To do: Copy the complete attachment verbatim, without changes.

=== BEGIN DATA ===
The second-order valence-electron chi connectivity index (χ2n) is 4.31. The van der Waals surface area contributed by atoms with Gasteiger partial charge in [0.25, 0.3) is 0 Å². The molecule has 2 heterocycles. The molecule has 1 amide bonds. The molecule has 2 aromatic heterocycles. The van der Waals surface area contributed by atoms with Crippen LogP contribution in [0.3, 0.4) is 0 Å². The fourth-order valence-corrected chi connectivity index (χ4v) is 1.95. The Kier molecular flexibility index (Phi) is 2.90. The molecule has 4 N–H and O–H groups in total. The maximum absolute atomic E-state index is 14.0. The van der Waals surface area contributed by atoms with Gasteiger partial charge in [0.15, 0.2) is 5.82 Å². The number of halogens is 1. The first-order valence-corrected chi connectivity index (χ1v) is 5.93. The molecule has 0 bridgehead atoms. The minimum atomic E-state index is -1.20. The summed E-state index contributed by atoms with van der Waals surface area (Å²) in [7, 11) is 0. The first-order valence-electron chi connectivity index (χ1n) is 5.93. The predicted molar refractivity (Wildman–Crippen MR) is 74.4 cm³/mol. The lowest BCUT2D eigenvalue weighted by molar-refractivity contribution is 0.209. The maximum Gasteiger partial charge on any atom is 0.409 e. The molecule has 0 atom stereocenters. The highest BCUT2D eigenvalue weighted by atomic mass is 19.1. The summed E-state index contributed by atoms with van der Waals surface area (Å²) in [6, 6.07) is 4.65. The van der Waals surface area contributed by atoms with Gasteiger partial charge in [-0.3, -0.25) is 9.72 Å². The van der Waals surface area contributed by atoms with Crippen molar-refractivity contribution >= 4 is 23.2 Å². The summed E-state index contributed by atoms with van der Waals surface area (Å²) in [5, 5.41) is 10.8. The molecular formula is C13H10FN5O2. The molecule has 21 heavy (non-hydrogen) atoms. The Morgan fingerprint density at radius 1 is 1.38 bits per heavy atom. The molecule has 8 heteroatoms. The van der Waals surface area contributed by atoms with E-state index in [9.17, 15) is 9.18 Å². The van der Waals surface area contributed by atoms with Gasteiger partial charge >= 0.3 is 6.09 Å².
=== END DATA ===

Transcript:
The second-order valence-electron chi connectivity index (χ2n) is 4.31. The van der Waals surface area contributed by atoms with Gasteiger partial charge in [0.25, 0.3) is 0 Å². The molecule has 2 heterocycles. The molecule has 1 amide bonds. The molecule has 2 aromatic heterocycles. The van der Waals surface area contributed by atoms with Crippen LogP contribution in [0.3, 0.4) is 0 Å². The fourth-order valence-corrected chi connectivity index (χ4v) is 1.95. The Kier molecular flexibility index (Phi) is 2.90. The molecule has 4 N–H and O–H groups in total. The maximum absolute atomic E-state index is 14.0. The van der Waals surface area contributed by atoms with Gasteiger partial charge in [0.15, 0.2) is 5.82 Å². The number of halogens is 1. The first-order valence-corrected chi connectivity index (χ1v) is 5.93. The molecule has 0 bridgehead atoms. The minimum atomic E-state index is -1.20. The summed E-state index contributed by atoms with van der Waals surface area (Å²) in [7, 11) is 0. The first-order valence-electron chi connectivity index (χ1n) is 5.93. The predicted molar refractivity (Wildman–Crippen MR) is 74.4 cm³/mol. The lowest BCUT2D eigenvalue weighted by molar-refractivity contribution is 0.209. The maximum Gasteiger partial charge on any atom is 0.409 e. The molecule has 0 atom stereocenters. The highest BCUT2D eigenvalue weighted by atomic mass is 19.1. The summed E-state index contributed by atoms with van der Waals surface area (Å²) in [6, 6.07) is 4.65. The van der Waals surface area contributed by atoms with Gasteiger partial charge in [-0.3, -0.25) is 9.72 Å². The van der Waals surface area contributed by atoms with Crippen molar-refractivity contribution >= 4 is 23.2 Å². The summed E-state index contributed by atoms with van der Waals surface area (Å²) in [5, 5.41) is 10.8. The molecular formula is C13H10FN5O2. The molecule has 21 heavy (non-hydrogen) atoms. The Morgan fingerprint density at radius 1 is 1.38 bits per heavy atom. The molecule has 8 heteroatoms. The van der Waals surface area contributed by atoms with E-state index in [9.17, 15) is 9.18 Å². The van der Waals surface area contributed by atoms with Gasteiger partial charge >= 0.3 is 6.09 Å².